Here are a few photos of the second generation Zunes, 4 / 8 & 80; along with comparison photos to the rejuvenated first gen and other MP3 players in its class. Aside from the design addition touch interface the Zune 80 and the Zune 30 have an identical feel to them in terms of inter face thanks to the updated firmware. So those of you who have and “old school” Zune 30 you are not missing much.
Overall, I am pretty impressed with the new Zune line up. The design is on point, the interface is very smooth, and the new software is a beautiful thing. I think the Zunes tend to be a bit oversimplified at times and lacks features that will keep the hardcore audience clenching their Creatives, Cowons, Sansas, and Samsungs. But in time, we may see that change with future Zune firmware updates.
Without further delay, here are the pics…
Before the compulsive rush to pick up a brand new Zune kicks in you may be interested in an offer from Zune Originals, who plan on making full use of the aluminum back by laser-engraving a choice of 47 artwork designs and personalized text directly onto any Zune 4, 8, and 80.
Commencing simultaneously with the sale of the new models, the opportunity to purchase a customized Zune will be provided with no extra charges for the engraving or shipping for a limited time. That is, the Zune 4 for $150, the Zune 8 for $200, and the Zune 80 for $250.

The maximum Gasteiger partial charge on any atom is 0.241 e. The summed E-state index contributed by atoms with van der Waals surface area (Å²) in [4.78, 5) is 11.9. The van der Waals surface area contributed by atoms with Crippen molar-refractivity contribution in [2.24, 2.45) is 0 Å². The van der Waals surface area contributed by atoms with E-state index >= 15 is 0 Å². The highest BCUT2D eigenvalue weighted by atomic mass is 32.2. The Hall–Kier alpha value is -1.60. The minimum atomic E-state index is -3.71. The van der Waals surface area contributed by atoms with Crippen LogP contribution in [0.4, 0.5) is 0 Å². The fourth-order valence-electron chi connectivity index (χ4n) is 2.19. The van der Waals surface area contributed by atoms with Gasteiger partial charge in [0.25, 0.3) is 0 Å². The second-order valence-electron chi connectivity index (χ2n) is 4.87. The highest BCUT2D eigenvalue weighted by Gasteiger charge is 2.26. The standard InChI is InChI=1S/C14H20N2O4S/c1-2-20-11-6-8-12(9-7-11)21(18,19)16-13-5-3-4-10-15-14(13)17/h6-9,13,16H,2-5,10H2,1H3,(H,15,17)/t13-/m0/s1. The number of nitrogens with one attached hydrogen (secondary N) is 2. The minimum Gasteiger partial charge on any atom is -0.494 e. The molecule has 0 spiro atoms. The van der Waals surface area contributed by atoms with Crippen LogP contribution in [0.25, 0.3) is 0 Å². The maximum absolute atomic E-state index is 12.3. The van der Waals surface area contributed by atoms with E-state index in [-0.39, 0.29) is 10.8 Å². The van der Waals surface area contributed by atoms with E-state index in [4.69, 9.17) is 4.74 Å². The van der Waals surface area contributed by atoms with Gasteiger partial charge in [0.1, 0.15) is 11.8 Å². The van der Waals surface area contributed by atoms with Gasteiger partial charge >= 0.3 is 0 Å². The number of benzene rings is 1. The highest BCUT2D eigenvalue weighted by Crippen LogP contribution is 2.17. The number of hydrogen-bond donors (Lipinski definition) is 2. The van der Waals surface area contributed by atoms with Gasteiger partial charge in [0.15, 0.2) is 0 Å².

Edit: It appears that Zune Originals will only sell the customized Zune 80 from next month.
[Zune.net | Cool Hunting via Zune Insider]
Besides learning that DRM free MP3 will not track you, I have also learned a little more about the Zune design. Inside sources have stated that the back plate of the player will be made from a brushed metal. This will be key for keeping scratches and fingerprints at bay. As for the rest of the body of the player it will be made of a hard glossy scratch resistant plastic as seen on many of the players noting the Creative Zen in particular. This from experience will show smudges and fingerprints but any player with a glossy plastic will. One of the more surprising things was that the Zune screen will be made of glass. So no more need to ridiculously spend $10 on a sticky piece of plastic.
I think the Zune team made a great choice by not leaving out first generation Zune owners; they will be getting all the same full functionality as new Zune owners. There was one small catch that I picked up on is that the first generation will not get native H.264 support. However, H.264 will be easily converted with the Zune software.